In her July 12, 2010, lecture at The Heritage Foundation, Paula DeSutter, former Assistant Secretary of State for Verification, Compliance, and Implementation, noted that the U.S. NTM infrastructure is “broken.” It is essential for the security of the United States and its allies that Congress addresses this shortfall.
Another problematic element is the State Department’s lack of updated information regarding the New Strategic Arms Reductions Treaty (New START). The most recent information is included in the January 31, 2012, Annual Report on Implementation of the New START Treaty. This report does not include telemetry exchanges and does not explain Russian efforts to add more Multiple Independent Reentry Vehicles on fewer missiles, the most destabilizing mode of deployment. The Russians even increased the number of their deployed warheads and their deployed and non-deployed launchers between the first and second data exchanges.
The report concludes that “The United States does not assess that there is a strategic imbalance between the United States and the Russian Federation.” The Administration clearly does not consider Russian nuclear modernization and build-up or tactical nuclear superiority destabilizing. The report should be updated and take into account Russia’s violations of the Presidential Nuclear Initiatives as well as the implications of U.S. disadvantage in this class of weapons for America’s allies in Europe.
On the nuclear testing moratoria, the Annual Compliance Report mentions only that each state’s definition of moratorium is unclear and that U.S. assessments are based on the U.S. position. Surprisingly, the report does not mention Chinese and Russian low-yield nuclear weapons tests, something the bipartisan Strategic Posture Commission referred to in its 2009 report.
Actions of Other States Have Consequences
It is essential to change the U.S. government’s—and especially the State Department’s—culture, which is too quick to tolerate arms control and nonproliferation noncompliance and violations of international treaties. The quality of reporting must improve. To provide policymakers with truly useful insights about other countries’ weapons programs, Congress should take the following actions:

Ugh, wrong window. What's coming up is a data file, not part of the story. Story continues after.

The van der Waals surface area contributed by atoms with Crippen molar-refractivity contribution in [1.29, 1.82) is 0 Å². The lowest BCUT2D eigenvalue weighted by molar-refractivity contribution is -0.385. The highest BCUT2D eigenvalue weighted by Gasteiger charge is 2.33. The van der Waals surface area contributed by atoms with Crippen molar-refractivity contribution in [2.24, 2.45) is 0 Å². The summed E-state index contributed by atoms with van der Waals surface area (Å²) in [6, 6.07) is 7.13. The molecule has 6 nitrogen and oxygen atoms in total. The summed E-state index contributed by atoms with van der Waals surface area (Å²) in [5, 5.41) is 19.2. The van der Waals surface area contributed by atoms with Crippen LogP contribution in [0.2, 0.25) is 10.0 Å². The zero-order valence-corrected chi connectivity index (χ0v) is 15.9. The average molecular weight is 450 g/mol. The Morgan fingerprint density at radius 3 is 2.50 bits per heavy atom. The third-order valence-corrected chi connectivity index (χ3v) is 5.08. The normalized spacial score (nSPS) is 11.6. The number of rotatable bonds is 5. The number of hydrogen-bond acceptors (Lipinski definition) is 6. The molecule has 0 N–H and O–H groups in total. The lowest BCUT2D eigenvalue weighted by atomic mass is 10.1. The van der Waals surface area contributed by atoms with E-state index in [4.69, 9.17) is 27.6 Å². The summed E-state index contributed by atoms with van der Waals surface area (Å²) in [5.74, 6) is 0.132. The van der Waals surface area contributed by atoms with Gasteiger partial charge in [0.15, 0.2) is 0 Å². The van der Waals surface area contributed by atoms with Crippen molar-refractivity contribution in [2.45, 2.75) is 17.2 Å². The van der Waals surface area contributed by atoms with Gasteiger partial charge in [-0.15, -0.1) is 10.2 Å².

- Call upon Rose Gottemoeller, Acting Under Secretary for Arms Control and International Security, to produce a time sheet showing how much time was spent on New START verification;
- Call upon the State Department to recognize that U.S. nuclear weapons inferiority is destabilizing;
- Provide necessary funding to improve U.S. NTM capabilities as well as the intelligence community’s ability to monitor other countries’ weapons of mass destruction and conventional programs;
- Call upon the State Department to raise issues related to Russia’s transfer of ballistic missile technology to Iran and engagement in activities potentially violating the BWC in international fora and bilateral meetings; and
- Call upon the Obama Administration generally, and the Department of Defense in particular, to take enforcement steps in response to reported treaty violations by acknowledging that the U.S. is no longer bound by treaty obligations relative to the violating party and will take the necessary military steps—their inconsistency with treaty provisions notwithstanding—to protect its own security and that of its allies in response to the violation.
These changes are essential for keeping the U.S. and its allies safe. They would mitigate the chance that the U.S. public finds itself geopolitically surprised by developments in other countries. It is imperative that Congress take the necessary steps to ensure the safety and security of the U.S. population.
is F. M. Kirby Research Fellow in National Security Policy and Michaela Bendikova is Research Assistant for Missile Defense and Foreign Policy in the Douglas and Sarah Allison Center for Foreign Policy Studies, a division of the Kathryn and Shelby Cullom Davis Institute for International Studies, at The Heritage Foundation.